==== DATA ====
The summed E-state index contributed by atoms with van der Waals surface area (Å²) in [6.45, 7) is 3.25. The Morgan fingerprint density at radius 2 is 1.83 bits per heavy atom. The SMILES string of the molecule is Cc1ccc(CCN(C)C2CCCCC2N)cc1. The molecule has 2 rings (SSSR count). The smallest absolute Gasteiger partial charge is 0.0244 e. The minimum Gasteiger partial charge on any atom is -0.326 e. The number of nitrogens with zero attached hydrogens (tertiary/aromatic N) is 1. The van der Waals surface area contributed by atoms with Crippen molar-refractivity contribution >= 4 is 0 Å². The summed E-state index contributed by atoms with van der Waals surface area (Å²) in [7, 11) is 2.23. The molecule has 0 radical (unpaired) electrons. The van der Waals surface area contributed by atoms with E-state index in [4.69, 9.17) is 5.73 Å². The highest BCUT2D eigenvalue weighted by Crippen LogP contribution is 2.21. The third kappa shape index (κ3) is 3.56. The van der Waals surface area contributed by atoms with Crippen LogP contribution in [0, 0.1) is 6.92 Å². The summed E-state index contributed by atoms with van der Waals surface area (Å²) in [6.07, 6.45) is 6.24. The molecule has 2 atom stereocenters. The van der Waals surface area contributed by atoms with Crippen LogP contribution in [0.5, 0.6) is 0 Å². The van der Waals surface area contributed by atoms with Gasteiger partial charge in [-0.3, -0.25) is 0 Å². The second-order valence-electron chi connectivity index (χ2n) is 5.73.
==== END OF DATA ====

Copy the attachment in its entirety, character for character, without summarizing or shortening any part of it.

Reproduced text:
The summed E-state index contributed by atoms with van der Waals surface area (Å²) in [6.45, 7) is 3.25. The Morgan fingerprint density at radius 2 is 1.83 bits per heavy atom. The SMILES string of the molecule is Cc1ccc(CCN(C)C2CCCCC2N)cc1. The molecule has 2 rings (SSSR count). The smallest absolute Gasteiger partial charge is 0.0244 e. The minimum Gasteiger partial charge on any atom is -0.326 e. The number of nitrogens with zero attached hydrogens (tertiary/aromatic N) is 1. The van der Waals surface area contributed by atoms with Crippen molar-refractivity contribution >= 4 is 0 Å². The summed E-state index contributed by atoms with van der Waals surface area (Å²) in [7, 11) is 2.23. The molecule has 0 radical (unpaired) electrons. The van der Waals surface area contributed by atoms with E-state index in [4.69, 9.17) is 5.73 Å². The highest BCUT2D eigenvalue weighted by Crippen LogP contribution is 2.21. The third kappa shape index (κ3) is 3.56. The van der Waals surface area contributed by atoms with Crippen LogP contribution in [0, 0.1) is 6.92 Å². The summed E-state index contributed by atoms with van der Waals surface area (Å²) in [6.07, 6.45) is 6.24. The molecule has 2 atom stereocenters. The van der Waals surface area contributed by atoms with Crippen LogP contribution in [0.5, 0.6) is 0 Å². The van der Waals surface area contributed by atoms with Gasteiger partial charge in [-0.3, -0.25) is 0 Å². The second-order valence-electron chi connectivity index (χ2n) is 5.73.